During Covid, programs may wish to include more sensory toys that can be cleaned as opposed to sensory bins and messy play. Toys with sensory elements can support children with self-regulation. Think of appealing to all the senses not just touch… sound, sight and smell may also be considered.Continue reading
To limit the waste from single use sensory experiences, incorporate sensory play with objects found in nature without cost, such as leaves and pinecones. You can also consider recycled materials such as shredded paper as sensory bin filler.Continue reading
CISS interviews an educator at Mothercraft Elmdale regarding school age programming using books.
Beyond the Book Story Kits are a great way to make stories come to life. The story kits are geared towards the toddler and preschool age groups. Each story kit comes in a soft bag which is labeled with the name of the book and the specific contents. Each kit contains a book, a tip sheet and concrete objects that relate to the specific story. Each tip sheet describes implementation strategies, considerations when using the story bags, benefits of including props or concrete objects during story time and tips on how to expand the story experience beyond story time to create more opportunities for learning.Continue reading
Last December, when the children were making felt ornaments, I observed that some children were interested in sewing with the felt. In order to get an idea for an activity they could do, I brainstormed using a web of possibilities.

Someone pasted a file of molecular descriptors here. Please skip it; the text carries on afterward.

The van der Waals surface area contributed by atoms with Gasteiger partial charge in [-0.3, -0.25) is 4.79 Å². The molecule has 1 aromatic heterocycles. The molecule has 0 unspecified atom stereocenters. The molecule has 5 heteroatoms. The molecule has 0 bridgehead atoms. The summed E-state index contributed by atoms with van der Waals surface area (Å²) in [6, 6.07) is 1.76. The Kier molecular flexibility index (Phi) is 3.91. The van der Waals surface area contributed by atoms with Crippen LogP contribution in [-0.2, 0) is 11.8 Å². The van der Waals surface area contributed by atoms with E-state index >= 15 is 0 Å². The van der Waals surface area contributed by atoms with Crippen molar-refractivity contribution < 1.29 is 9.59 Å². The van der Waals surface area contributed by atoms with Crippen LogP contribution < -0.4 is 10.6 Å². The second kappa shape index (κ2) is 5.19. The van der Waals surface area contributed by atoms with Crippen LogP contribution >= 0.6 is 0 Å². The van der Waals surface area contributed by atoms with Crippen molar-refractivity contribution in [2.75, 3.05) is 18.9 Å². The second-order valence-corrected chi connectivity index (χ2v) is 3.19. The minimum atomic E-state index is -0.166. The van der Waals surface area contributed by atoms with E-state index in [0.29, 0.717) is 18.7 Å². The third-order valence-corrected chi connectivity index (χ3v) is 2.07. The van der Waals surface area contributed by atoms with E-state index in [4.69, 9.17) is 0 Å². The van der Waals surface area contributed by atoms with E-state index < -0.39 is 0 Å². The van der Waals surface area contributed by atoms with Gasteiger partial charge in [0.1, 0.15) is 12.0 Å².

After brainstorming I decided to introduce a loom to the children and taught them how to weave. Unfortunately, only a few children were able to weave because there was only one loom in my centre which was not enough for everyone to participate.
If a person can be in love with a book, then I’m in love with The Canadian Kids’ Guide to Outdoor Fun. It reminds me of my childhood, of summers spent building forts, creating a kids’ only clubhouse, lots of nature hikes, inviting neighbours over to watch a play, doing science experiments, playing games and outdoor cooking. The book also has many modern twists on “how to”. For example, how to preserve a spiderweb, how to stay safe in the woods, how to whistle on a blade of grass and how to make a watermelon pizza.Continue reading
Natasha Durant from Chapman Mills ELC shares school age programming ideas.
By Roxane Bélanger, M.O.A., SLP-C, Reg. CALSPO
Speech Language Pathologist, First Words Preschool Speech and Language Program of Ottawa and Renfrew County
We know this: language is the greatest predictor of a child’s success later at school and in life. Children with strong language skills do better with reading. At First Words, one of our key message for parents and educators this summer is to: “Talk to your child. All day. Every day” in order to help children’s language soar. With little set-up, these language activities can help you grow children’s speech and language skills – and get them ready for daycare, school or any post-pandemic routine!
- Pack up your lunch and have a picnic outside!
- Explore nature items i.e. sticks, rocks, leaves, etc. Collect the items, paint them, use them for sensory exploration or make open-ended craft creations.
- Feel with your feet! Use differently textured items to create your own sensory walking path. Use fallen logs, wet grass, smooth stones, piles of sand, crushed ice, etc. This activity can also be done inside using various household items. Continue reading